Intermittent fasting is very much in vogue. Its benefits have been heralded as a new weight loss miracle, a way to focus become more focused during the day, and even the cure for societal obesity. But there seems to be a little confusion about what the term “intermittent fasting” and even “fasting” as a nourishment strategy means. This is a quick reference guide and these are simply the terms I use when talking to my clients about fasting as a way to categorize different types of intermittent fasting.
IMPORTANT NOTE: When we talk about fasting here, we’re not referring to the kind of fasting done during the Muslim holy month of Ramadan where nothing is consumed between sunrise and sunset. We’ll mainly be referring to what is known as water fasting, where someone drinks water but does not consume anything with calories (including calorie-free sweetened drinks).
- Window eating is a kind of fasting done by restricting your calorie consumption to a few hours each day. Sometimes that involves simply skipping a meal - usually breakfast or dinner. Other times, it involves eating only a single meal during the day. But it also usually entails consuming all of your calories for the day within whatever window of time during the day. This can be done 1-7 days/week, every other day, and potentially indefinitely.
- Day fasting is the practice of not consuming any calories for 1-3 days. There is some overlap with window eating here because eating 1 meal/day can technically constitute a 24 hour fast if someone eats (for example) dinner and then doesn’t eat again until dinner the following day. Longer fasts (36-72 hours) are where day fasting departs from window eating. This is usually done 1-4 times/week depending on the length of the fast. Some examples are 5:2 (fasting for 2 days in a row each week) and alternate-day fasting.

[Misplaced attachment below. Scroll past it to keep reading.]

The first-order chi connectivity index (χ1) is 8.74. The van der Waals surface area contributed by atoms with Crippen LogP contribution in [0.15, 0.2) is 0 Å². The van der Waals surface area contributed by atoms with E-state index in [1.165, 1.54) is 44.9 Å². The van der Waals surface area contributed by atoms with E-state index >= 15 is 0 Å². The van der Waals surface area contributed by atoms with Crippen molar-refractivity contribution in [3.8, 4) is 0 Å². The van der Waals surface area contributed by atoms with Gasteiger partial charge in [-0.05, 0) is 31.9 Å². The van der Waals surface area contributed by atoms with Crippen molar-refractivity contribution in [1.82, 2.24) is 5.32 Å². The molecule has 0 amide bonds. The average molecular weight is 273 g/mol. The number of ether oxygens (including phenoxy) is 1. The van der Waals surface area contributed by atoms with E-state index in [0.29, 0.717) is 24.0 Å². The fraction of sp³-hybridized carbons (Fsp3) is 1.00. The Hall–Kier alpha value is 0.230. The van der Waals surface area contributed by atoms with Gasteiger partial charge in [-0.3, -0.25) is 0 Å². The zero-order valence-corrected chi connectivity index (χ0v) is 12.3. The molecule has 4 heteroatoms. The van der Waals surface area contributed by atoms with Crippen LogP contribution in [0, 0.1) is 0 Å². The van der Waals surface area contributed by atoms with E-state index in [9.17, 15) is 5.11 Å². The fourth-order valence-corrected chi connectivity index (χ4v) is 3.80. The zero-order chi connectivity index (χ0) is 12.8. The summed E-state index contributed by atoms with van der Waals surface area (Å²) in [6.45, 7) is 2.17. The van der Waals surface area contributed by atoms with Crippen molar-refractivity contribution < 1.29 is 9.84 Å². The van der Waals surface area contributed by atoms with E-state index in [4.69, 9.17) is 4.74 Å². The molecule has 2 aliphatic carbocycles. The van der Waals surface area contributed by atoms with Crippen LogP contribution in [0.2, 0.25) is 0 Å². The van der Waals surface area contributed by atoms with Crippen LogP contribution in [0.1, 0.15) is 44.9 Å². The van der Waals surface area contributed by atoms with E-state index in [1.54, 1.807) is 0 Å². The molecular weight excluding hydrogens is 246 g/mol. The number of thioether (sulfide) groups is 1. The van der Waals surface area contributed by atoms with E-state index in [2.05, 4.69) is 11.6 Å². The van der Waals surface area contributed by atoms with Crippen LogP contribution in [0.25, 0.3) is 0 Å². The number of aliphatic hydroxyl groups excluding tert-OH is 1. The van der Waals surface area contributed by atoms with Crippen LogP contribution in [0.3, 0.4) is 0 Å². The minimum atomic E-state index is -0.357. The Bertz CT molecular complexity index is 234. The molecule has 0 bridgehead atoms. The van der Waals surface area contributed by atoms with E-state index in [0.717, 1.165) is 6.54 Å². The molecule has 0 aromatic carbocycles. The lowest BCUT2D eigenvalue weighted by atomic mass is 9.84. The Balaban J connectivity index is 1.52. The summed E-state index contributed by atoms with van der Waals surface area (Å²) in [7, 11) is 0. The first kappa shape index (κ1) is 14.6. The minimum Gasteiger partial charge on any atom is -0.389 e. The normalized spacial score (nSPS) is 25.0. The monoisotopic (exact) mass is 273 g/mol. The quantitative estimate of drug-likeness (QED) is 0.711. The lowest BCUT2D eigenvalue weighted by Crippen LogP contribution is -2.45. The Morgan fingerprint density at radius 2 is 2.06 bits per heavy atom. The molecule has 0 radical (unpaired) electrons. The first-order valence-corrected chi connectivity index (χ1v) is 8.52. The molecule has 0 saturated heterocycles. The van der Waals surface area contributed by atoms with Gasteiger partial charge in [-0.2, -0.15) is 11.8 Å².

- Extended fasting usually involves 5, 10, or 15 days of nothing but water consumption and it’s usually practiced several times a year depending on the length of the fast involved and the individual fasting. This kind of fasting is obviously more extreme than the fasting from above, and it necessarily involves a lot more mindfulness than the other kinds of fasting. Someone doing this kind of fasting must stay properly hydrated, be able to get at least 8-hours of sleep every-single-night during the fasting period, properly regulate their activity levels during the day, and even be aware of their mood changes and mental acuity throughout the day. Many times this involves consuming some sort of nutrient drink or bone broth to ensure the person’s electrolyte balance is maintained. Without this awareness/mindfulness and discipline around body maintenance, this kind of fasting can be hazardous to your health, damage your social/work relationships, and possibly even be mentally destabilizing. It is not to be taken lightly.
Fasting isn’t for everyone, but it has many potential benefits. If you’re interested in learning more about fasting - is it right for you, best practices around implementing a fasting regime, and various reasons how fasting is used to augment people’s health and lives - you should sign up for a free consultation with us and let our coaches take the guesswork out of your nourishment strategy (fasting or no fasting).